One of the bedrocks of the conservative faith of my youth was the “closed canon.” This meant that the Bible was the “final” word of God and must be taken completely and used as a rule book. This gave rise to a popular bromide, “God said it, believe it, that settles it.” This mind set left no room for heart felt, intuitive interpretation of the scripture as the Bible was not seen as literature but as “fact.” This approach to “the Word” was static, allowing no dynamic flow of spirit to take place and preventing the Pauline “Word” which is “quick, and powerful, and sharper than any twoedged sword, piercing even to the dividing asunder of soul and spirit, and of the joints and marrow, and is a discerner of the thoughts and intents of the heart.
This belief presents a Word which is only a word, a mere “object” and not a dynamic process. Furthermore, it reflects the belief in a static, objectified god who is not really a “God” but a mere “thing” among other “things.” This belief also reflects the materialistic drift of our culture for the past few hundred years in which mankind sees himself as separate and distinct from the world, not realizing that in this uncritical approach to his faith he is seeing and experiencing himself as separate and distinct from God. “God” is not a “thing”. I am not a “thing.” I am a process and even here, at this moment, I am merely discoursing about another “process” which I prefer to describe as a “Process.” As W. H. Auden noted, individually and collectively, we are but a “process in a process in a field that never closes.”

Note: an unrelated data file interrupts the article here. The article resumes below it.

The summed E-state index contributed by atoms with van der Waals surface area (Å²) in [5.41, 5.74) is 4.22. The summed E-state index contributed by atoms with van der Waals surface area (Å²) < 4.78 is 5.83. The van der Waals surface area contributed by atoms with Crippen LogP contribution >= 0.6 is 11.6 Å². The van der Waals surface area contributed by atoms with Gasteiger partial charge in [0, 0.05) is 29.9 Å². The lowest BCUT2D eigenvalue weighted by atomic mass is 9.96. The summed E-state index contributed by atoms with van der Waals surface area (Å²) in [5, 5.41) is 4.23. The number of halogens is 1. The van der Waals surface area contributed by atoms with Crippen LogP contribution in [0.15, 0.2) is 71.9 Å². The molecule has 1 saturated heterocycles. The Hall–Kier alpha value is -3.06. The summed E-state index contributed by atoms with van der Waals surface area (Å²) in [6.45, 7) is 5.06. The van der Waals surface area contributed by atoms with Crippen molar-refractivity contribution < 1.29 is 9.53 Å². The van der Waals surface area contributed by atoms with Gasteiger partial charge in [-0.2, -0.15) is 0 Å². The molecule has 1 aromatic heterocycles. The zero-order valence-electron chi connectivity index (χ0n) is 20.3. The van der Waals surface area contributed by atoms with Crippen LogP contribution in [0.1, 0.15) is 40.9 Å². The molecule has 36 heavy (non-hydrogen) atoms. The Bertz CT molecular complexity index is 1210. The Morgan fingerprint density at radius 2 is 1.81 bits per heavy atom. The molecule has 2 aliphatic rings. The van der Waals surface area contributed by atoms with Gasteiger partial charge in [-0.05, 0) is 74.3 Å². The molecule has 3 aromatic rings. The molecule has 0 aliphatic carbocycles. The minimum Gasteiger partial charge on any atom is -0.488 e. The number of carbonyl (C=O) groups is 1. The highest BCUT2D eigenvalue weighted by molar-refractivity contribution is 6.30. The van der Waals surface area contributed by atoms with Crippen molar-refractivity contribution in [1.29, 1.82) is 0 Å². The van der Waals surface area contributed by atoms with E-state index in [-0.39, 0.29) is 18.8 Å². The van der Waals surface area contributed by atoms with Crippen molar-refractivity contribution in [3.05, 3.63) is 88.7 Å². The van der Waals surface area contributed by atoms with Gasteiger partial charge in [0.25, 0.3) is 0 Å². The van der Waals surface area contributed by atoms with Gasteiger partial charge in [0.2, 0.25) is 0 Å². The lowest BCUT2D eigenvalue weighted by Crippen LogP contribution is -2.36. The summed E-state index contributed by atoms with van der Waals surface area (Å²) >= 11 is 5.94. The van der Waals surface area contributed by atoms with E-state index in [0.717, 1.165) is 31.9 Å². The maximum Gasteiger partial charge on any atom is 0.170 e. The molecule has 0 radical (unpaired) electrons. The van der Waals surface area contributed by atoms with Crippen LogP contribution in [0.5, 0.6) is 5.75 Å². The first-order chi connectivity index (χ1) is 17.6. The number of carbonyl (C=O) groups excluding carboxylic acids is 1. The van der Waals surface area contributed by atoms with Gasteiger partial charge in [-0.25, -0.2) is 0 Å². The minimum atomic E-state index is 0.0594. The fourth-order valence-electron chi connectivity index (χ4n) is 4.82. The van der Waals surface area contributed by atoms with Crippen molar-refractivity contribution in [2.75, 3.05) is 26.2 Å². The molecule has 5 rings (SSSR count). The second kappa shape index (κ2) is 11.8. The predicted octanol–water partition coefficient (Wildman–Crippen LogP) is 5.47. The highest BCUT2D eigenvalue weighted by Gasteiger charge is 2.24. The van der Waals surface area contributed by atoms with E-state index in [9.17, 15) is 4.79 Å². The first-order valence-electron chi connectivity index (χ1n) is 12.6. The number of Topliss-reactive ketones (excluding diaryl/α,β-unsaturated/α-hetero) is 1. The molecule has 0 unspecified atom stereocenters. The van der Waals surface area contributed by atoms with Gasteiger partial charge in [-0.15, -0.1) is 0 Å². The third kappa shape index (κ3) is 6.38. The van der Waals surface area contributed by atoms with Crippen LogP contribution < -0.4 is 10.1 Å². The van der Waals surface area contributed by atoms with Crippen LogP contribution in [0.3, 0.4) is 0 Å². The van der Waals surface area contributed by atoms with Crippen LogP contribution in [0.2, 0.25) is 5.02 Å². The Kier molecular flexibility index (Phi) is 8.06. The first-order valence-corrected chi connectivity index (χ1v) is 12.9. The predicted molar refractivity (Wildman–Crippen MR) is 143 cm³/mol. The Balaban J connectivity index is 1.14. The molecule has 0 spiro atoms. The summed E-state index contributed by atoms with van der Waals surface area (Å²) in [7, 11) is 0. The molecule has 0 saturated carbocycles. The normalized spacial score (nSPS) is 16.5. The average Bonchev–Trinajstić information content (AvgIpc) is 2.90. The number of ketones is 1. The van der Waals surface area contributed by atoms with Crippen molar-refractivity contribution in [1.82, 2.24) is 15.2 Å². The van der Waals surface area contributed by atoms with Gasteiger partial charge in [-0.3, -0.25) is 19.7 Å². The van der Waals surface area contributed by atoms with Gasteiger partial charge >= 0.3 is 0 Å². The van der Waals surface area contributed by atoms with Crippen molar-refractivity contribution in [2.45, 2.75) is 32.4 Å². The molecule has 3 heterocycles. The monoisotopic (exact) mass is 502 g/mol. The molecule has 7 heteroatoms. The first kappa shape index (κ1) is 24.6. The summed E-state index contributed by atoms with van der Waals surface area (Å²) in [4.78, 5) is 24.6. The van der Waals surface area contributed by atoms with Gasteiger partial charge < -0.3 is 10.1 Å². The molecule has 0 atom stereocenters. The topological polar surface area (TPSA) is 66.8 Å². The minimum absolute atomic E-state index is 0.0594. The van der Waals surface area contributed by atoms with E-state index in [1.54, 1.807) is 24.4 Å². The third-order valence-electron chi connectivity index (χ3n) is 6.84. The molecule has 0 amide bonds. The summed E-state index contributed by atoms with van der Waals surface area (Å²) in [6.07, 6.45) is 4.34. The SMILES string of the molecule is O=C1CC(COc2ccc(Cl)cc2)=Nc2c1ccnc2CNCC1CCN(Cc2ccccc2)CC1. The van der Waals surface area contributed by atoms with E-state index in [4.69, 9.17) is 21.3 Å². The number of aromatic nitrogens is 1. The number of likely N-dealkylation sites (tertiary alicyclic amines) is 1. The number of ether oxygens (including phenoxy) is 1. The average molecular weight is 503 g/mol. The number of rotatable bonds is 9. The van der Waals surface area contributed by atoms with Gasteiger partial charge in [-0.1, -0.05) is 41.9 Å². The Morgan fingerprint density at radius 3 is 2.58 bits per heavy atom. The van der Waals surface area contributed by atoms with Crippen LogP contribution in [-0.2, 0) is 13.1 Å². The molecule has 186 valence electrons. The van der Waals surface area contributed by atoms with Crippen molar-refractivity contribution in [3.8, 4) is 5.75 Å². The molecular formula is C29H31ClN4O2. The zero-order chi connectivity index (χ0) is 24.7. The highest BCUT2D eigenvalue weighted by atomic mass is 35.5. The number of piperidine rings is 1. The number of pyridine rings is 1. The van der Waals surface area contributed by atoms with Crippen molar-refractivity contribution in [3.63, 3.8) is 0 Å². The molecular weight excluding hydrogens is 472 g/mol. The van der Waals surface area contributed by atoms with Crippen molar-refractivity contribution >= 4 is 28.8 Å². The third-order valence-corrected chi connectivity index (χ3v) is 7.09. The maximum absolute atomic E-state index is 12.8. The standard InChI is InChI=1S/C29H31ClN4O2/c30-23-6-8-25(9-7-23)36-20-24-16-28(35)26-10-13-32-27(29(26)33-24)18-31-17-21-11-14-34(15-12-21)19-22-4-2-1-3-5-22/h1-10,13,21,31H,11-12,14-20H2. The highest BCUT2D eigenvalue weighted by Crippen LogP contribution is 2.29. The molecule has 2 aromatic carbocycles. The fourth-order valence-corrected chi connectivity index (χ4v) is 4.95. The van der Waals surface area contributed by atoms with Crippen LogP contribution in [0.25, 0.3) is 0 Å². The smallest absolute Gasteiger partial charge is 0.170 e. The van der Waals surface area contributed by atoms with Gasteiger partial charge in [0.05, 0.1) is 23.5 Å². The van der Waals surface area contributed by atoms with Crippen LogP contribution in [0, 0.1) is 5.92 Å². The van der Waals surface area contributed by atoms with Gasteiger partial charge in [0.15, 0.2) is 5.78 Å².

But, alas and alack, I suddenly find myself up to my halo in still another blasphemy—relativism! When you begin to see the Word of God as a dynamic process that can never be “closed”, you have opened Pandora’s box and various dimensions of “uncertainty” make their escape. The doubt, anxiety, and vulnerability that begins to seep into the heart explains why the certainty was so rigid. It kept the “demons” at bay. But, until these “demons” are released, they live in the hidden recesses of our heart and inevitably lead to projections onto the outside world. Our beliefs reveal as much about our own heart as anything else. When you see a “true believer”, you are face to face with a scared little child who is terrorized by the fragility of his little life. He has glommed onto dogma and can never let it go without experiencing some of that terror which predicates his existence in the world.